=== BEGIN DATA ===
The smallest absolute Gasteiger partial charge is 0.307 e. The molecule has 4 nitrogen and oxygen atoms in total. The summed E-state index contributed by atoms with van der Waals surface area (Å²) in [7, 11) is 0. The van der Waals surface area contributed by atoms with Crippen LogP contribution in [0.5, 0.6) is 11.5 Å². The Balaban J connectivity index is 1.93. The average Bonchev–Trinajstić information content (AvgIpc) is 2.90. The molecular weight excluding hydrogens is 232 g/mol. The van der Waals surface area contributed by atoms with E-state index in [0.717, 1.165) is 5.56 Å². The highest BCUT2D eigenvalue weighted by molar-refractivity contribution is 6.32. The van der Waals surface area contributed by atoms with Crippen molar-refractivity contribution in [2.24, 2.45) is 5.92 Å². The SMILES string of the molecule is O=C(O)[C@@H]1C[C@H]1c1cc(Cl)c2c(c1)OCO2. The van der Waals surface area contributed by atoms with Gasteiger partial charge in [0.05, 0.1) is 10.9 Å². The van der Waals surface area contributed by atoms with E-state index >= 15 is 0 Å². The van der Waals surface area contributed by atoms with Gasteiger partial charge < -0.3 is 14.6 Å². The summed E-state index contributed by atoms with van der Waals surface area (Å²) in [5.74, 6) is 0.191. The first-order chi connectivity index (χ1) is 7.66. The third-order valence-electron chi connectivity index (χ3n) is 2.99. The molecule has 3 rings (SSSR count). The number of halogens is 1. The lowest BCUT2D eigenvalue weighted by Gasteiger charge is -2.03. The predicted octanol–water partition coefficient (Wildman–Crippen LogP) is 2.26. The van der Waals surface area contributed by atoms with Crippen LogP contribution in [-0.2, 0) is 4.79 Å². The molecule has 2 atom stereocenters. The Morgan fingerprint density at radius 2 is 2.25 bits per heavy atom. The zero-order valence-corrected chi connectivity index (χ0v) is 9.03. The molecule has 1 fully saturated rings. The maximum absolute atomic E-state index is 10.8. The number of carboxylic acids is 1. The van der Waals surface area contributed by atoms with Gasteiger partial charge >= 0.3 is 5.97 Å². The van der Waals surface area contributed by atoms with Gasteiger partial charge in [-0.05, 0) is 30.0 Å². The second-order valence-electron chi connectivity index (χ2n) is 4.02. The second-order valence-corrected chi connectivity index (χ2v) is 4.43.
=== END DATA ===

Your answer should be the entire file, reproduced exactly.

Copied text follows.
The smallest absolute Gasteiger partial charge is 0.307 e. The molecule has 4 nitrogen and oxygen atoms in total. The summed E-state index contributed by atoms with van der Waals surface area (Å²) in [7, 11) is 0. The van der Waals surface area contributed by atoms with Crippen LogP contribution in [0.5, 0.6) is 11.5 Å². The Balaban J connectivity index is 1.93. The average Bonchev–Trinajstić information content (AvgIpc) is 2.90. The molecular weight excluding hydrogens is 232 g/mol. The van der Waals surface area contributed by atoms with E-state index in [0.717, 1.165) is 5.56 Å². The highest BCUT2D eigenvalue weighted by molar-refractivity contribution is 6.32. The van der Waals surface area contributed by atoms with Crippen molar-refractivity contribution in [2.24, 2.45) is 5.92 Å². The SMILES string of the molecule is O=C(O)[C@@H]1C[C@H]1c1cc(Cl)c2c(c1)OCO2. The van der Waals surface area contributed by atoms with Gasteiger partial charge in [0.05, 0.1) is 10.9 Å². The van der Waals surface area contributed by atoms with E-state index >= 15 is 0 Å². The van der Waals surface area contributed by atoms with Gasteiger partial charge < -0.3 is 14.6 Å². The summed E-state index contributed by atoms with van der Waals surface area (Å²) in [5.74, 6) is 0.191. The first-order chi connectivity index (χ1) is 7.66. The third-order valence-electron chi connectivity index (χ3n) is 2.99. The molecule has 3 rings (SSSR count). The number of halogens is 1. The lowest BCUT2D eigenvalue weighted by Gasteiger charge is -2.03. The predicted octanol–water partition coefficient (Wildman–Crippen LogP) is 2.26. The van der Waals surface area contributed by atoms with Crippen LogP contribution in [-0.2, 0) is 4.79 Å². The molecule has 2 atom stereocenters. The Morgan fingerprint density at radius 2 is 2.25 bits per heavy atom. The zero-order valence-corrected chi connectivity index (χ0v) is 9.03. The molecule has 1 fully saturated rings. The maximum absolute atomic E-state index is 10.8. The number of carboxylic acids is 1. The van der Waals surface area contributed by atoms with Gasteiger partial charge >= 0.3 is 5.97 Å². The van der Waals surface area contributed by atoms with Gasteiger partial charge in [-0.05, 0) is 30.0 Å². The second-order valence-electron chi connectivity index (χ2n) is 4.02. The second-order valence-corrected chi connectivity index (χ2v) is 4.43.